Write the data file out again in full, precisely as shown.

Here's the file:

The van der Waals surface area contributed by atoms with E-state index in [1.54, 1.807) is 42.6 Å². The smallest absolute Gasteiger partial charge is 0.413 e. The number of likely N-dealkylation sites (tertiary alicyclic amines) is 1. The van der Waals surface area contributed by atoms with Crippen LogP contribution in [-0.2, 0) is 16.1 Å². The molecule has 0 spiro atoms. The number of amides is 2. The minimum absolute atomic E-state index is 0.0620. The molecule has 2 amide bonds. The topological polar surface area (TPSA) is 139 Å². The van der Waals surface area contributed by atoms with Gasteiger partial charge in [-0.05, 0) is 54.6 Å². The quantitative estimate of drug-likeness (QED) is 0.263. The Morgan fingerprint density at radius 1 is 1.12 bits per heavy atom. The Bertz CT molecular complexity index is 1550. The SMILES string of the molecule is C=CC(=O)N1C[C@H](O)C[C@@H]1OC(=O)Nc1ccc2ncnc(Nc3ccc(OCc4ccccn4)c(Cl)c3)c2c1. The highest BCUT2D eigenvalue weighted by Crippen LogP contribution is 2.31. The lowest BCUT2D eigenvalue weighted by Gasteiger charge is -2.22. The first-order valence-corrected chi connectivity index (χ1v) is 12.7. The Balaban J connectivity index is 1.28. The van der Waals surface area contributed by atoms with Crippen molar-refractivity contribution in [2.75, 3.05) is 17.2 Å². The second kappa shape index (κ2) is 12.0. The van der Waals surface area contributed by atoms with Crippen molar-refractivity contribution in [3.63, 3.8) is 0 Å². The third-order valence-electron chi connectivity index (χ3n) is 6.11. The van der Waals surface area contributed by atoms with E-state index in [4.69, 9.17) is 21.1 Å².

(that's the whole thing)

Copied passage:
The van der Waals surface area contributed by atoms with E-state index in [1.54, 1.807) is 42.6 Å². The smallest absolute Gasteiger partial charge is 0.413 e. The number of likely N-dealkylation sites (tertiary alicyclic amines) is 1. The van der Waals surface area contributed by atoms with Crippen LogP contribution in [-0.2, 0) is 16.1 Å². The molecule has 0 spiro atoms. The number of amides is 2. The minimum absolute atomic E-state index is 0.0620. The molecule has 2 amide bonds. The topological polar surface area (TPSA) is 139 Å². The van der Waals surface area contributed by atoms with Gasteiger partial charge in [-0.05, 0) is 54.6 Å². The quantitative estimate of drug-likeness (QED) is 0.263. The Morgan fingerprint density at radius 1 is 1.12 bits per heavy atom. The Bertz CT molecular complexity index is 1550. The SMILES string of the molecule is C=CC(=O)N1C[C@H](O)C[C@@H]1OC(=O)Nc1ccc2ncnc(Nc3ccc(OCc4ccccn4)c(Cl)c3)c2c1. The highest BCUT2D eigenvalue weighted by Crippen LogP contribution is 2.31. The lowest BCUT2D eigenvalue weighted by Gasteiger charge is -2.22. The first-order valence-corrected chi connectivity index (χ1v) is 12.7. The Balaban J connectivity index is 1.28. The van der Waals surface area contributed by atoms with Crippen molar-refractivity contribution in [2.75, 3.05) is 17.2 Å². The second kappa shape index (κ2) is 12.0. The van der Waals surface area contributed by atoms with Crippen molar-refractivity contribution in [3.63, 3.8) is 0 Å². The third-order valence-electron chi connectivity index (χ3n) is 6.11. The van der Waals surface area contributed by atoms with E-state index in [4.69, 9.17) is 21.1 Å².